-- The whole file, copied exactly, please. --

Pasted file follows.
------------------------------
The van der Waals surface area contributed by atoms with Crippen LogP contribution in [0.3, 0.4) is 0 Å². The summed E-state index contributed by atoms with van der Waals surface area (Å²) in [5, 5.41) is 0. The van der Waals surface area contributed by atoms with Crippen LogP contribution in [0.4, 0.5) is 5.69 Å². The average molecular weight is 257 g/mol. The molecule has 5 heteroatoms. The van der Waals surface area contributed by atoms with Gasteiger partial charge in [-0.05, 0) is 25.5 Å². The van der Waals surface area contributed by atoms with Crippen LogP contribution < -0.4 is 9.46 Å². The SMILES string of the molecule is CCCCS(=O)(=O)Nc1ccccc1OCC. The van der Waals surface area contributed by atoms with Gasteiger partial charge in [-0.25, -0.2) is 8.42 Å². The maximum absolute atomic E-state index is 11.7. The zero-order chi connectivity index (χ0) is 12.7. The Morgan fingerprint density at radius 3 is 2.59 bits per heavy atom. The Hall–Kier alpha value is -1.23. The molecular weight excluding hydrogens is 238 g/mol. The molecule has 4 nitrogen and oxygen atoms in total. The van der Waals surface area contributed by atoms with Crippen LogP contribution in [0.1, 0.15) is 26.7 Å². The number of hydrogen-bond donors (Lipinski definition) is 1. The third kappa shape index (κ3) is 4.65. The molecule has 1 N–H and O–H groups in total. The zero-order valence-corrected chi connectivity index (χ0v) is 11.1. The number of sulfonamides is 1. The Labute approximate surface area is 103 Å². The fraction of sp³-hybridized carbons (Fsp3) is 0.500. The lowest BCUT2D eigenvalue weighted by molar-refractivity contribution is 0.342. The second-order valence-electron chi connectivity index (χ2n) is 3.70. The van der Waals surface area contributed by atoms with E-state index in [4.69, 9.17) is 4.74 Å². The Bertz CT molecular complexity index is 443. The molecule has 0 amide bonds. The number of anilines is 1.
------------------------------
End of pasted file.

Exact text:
The van der Waals surface area contributed by atoms with Crippen LogP contribution in [0.3, 0.4) is 0 Å². The summed E-state index contributed by atoms with van der Waals surface area (Å²) in [5, 5.41) is 0. The van der Waals surface area contributed by atoms with Crippen LogP contribution in [0.4, 0.5) is 5.69 Å². The average molecular weight is 257 g/mol. The molecule has 5 heteroatoms. The van der Waals surface area contributed by atoms with Gasteiger partial charge in [-0.05, 0) is 25.5 Å². The van der Waals surface area contributed by atoms with Crippen LogP contribution < -0.4 is 9.46 Å². The SMILES string of the molecule is CCCCS(=O)(=O)Nc1ccccc1OCC. The van der Waals surface area contributed by atoms with Gasteiger partial charge in [-0.25, -0.2) is 8.42 Å². The maximum absolute atomic E-state index is 11.7. The zero-order chi connectivity index (χ0) is 12.7. The Morgan fingerprint density at radius 3 is 2.59 bits per heavy atom. The Hall–Kier alpha value is -1.23. The molecular weight excluding hydrogens is 238 g/mol. The molecule has 4 nitrogen and oxygen atoms in total. The van der Waals surface area contributed by atoms with Crippen LogP contribution in [0.1, 0.15) is 26.7 Å². The number of hydrogen-bond donors (Lipinski definition) is 1. The third kappa shape index (κ3) is 4.65. The molecule has 1 N–H and O–H groups in total. The zero-order valence-corrected chi connectivity index (χ0v) is 11.1. The number of sulfonamides is 1. The Labute approximate surface area is 103 Å². The fraction of sp³-hybridized carbons (Fsp3) is 0.500. The lowest BCUT2D eigenvalue weighted by molar-refractivity contribution is 0.342. The second-order valence-electron chi connectivity index (χ2n) is 3.70. The van der Waals surface area contributed by atoms with E-state index in [4.69, 9.17) is 4.74 Å². The Bertz CT molecular complexity index is 443. The molecule has 0 amide bonds. The number of anilines is 1.